File with Figures S1 and S2. Figure S1 Comparison of biological replicates used for calculation of nucleosome densities. Data from two biological replicates were plotted against each other for untreated embryos at 2 hpf (A), 4 hpf (B), 6 hpf (C), 9 hpf (D), as well as for RA-treated embryos at 2 hpf (E), 4 hpf (F), 6 hpf (G), 9 hpf (H) and for DEAB-treated embryos at 9 hpf (I). R2 values are indicated in the top right quadrant of each panel. Figure S2 Representative MNase digestion. Cross-linked genomic DNA from 4 hpf embryo was left untreated (lane 2) or treated for 10 minutes at 37°C with serially diluted concentrations of micrococcal nuclease (MNase) increasing from 0.5 units/ml −8 units/ml (lanes 3–6) and separated by agarose gel electrophoresis. Lanes 1 and 7 contain size ladders.



We are grateful to John Holik, Marta Radman-Livaja, Ben Carone, Oliver Rando, Simon Xi and Zhiping Weng for advice regarding tiling array analysis and calculation of nucleosome positions, as well as to members of the Sagerström lab for helpful discussions.

Author Contributions

Conceived and designed the experiments: SEW CGS. Performed the experiments: SEW. Analyzed the data: SEW JX CGS. Wrote the paper: SEW CGS.


  1. 1. Kornberg RD, Lorch Y (1999) Twenty-five years of the nucleosome, fundamental particle of the eukaryote chromosome. Cell 98: 285–294.
  2. 2. Widom J (1998) Structure, dynamics, and function of chromatin in vitro. Annual review of biophysics and biomolecular structure 27: 285–327.
  3. 3. Yuan GC, Liu YJ, Dion MF, Slack MD, Wu LF, et al. (2005) Genome-scale identification of nucleosome positions in S. cerevisiae. Science 309: 626–630.
  4. 4. Albert I, Mavrich TN, Tomsho LP, Qi J, Zanton SJ, et al. (2007) Translational and rotational settings of H2A.Z nucleosomes across the Saccharomyces cerevisiae genome. Nature 446: 572–576.
  5. 5. Lee W, Tillo D, Bray N, Morse RH, Davis RW, et al. (2007) A high-resolution atlas of nucleosome occupancy in yeast. Nat Genet 39: 1235–1244.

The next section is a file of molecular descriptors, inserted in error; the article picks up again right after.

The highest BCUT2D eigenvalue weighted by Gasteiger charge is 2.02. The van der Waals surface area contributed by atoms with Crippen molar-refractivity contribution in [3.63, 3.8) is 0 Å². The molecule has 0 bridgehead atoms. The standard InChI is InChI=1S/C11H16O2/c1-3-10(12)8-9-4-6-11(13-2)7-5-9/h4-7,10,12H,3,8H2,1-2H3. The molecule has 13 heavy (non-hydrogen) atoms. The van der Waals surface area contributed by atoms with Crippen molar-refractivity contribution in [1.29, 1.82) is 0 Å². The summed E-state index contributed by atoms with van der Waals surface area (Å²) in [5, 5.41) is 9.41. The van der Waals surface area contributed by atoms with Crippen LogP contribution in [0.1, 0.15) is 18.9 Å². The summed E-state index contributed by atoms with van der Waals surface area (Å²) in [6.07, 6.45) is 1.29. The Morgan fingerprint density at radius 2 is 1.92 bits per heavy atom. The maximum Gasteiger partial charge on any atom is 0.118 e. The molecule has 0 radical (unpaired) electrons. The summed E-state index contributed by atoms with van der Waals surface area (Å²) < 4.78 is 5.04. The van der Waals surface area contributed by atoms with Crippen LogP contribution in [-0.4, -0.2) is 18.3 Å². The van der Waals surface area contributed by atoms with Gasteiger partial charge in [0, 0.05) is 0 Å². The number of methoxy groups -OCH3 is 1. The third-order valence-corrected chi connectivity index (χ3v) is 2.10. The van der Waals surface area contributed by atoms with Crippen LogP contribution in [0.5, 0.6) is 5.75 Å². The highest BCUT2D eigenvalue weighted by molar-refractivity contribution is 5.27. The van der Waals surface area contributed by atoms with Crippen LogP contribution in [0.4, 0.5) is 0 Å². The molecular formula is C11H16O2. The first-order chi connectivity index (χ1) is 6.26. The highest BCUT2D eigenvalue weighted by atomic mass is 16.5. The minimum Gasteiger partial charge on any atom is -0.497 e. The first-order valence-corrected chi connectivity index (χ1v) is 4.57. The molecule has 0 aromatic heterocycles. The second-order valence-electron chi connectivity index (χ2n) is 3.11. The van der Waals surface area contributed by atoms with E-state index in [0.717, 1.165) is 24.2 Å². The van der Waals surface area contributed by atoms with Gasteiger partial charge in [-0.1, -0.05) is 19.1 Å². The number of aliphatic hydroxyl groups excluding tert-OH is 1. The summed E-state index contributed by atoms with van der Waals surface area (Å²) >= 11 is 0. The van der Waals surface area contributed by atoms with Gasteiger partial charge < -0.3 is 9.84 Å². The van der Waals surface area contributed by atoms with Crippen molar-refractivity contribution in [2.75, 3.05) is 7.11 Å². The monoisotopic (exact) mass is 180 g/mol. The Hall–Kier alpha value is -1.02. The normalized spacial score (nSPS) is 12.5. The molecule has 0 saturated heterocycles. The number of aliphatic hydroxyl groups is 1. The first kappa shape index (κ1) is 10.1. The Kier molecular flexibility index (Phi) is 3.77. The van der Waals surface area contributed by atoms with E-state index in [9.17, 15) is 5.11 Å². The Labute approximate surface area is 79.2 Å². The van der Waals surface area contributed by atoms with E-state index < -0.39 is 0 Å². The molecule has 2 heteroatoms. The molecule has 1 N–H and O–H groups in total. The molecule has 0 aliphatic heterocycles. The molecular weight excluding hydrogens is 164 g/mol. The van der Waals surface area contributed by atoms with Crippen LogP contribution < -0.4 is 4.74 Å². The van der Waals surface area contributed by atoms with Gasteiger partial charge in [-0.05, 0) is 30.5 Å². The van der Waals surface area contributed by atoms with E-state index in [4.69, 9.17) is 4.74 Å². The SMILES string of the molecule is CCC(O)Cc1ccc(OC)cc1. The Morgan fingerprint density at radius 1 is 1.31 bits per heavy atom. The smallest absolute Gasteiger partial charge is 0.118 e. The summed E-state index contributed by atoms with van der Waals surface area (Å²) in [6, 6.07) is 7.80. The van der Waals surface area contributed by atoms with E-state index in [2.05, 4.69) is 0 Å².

6. 6. Mavrich TN, Ioshikhes IP, Venters BJ, Jiang C, Tomsho LP, et al. (2008) A barrier nucleosome model for statistical positioning of nucleosomes throughout the yeast genome. Genome Res 18: 1073–1083.
  7. 7. Kaplan N, Moore IK, Fondufe-Mittendorf Y, Gossett AJ, Tillo D, et al. (2009) The DNA-encoded nucleosome organization of a eukaryotic genome. Nature 458: 362–366.
  8. 8. Almer A, Rudolph H, Hinnen A, Horz W (1986) Removal of positioned nucleosomes from the yeast PHO5 promoter upon PHO5 induction releases additional upstream activating DNA elements. The EMBO journal 5: 2689–2696.
  9. 9. Fedor MJ, Kornberg RD (1989) Upstream activation sequence-dependent alteration of chromatin structure and transcription activation of the yeast GAL1-GAL10 genes. Molecular and cellular biology 9: 1721–1732.
  10. 10. Lee CK, Shibata Y, Rao B, Strahl BD, Lieb JD (2004) Evidence for nucleosome depletion at active regulatory regions genome-wide. Nat Genet 36: 900–905.
  11. 11. Tirosh I, Barkai N (2008) Two strategies for gene regulation by promoter nucleosomes. Genome Res 18: 1084–1091.
  12. 12. Mito Y, Henikoff JG, Henikoff S (2005) Genome-scale profiling of histone H3.3 replacement patterns. Nat Genet 37: 1090–1097.
  13. 13. Mavrich TN, Jiang C, Ioshikhes IP, Li X, Venters BJ, et al. (2008) Nucleosome organization in the Drosophila genome. Nature 453: 358–362.
  14. 14. Gilchrist DA, Dos Santos G, Fargo DC, Xie B, Gao Y, et al. (2010) Pausing of RNA polymerase II disrupts DNA-specified nucleosome organization to enable precise gene regulation. Cell 143: 540–551.
  15. 15. Valouev A, Ichikawa J, Tonthat T, Stuart J, Ranade S, et al. (2008) A high-resolution, nucleosome position map of C. elegans reveals a lack of universal sequence-dictated positioning. Genome Res 18: 1051–1063.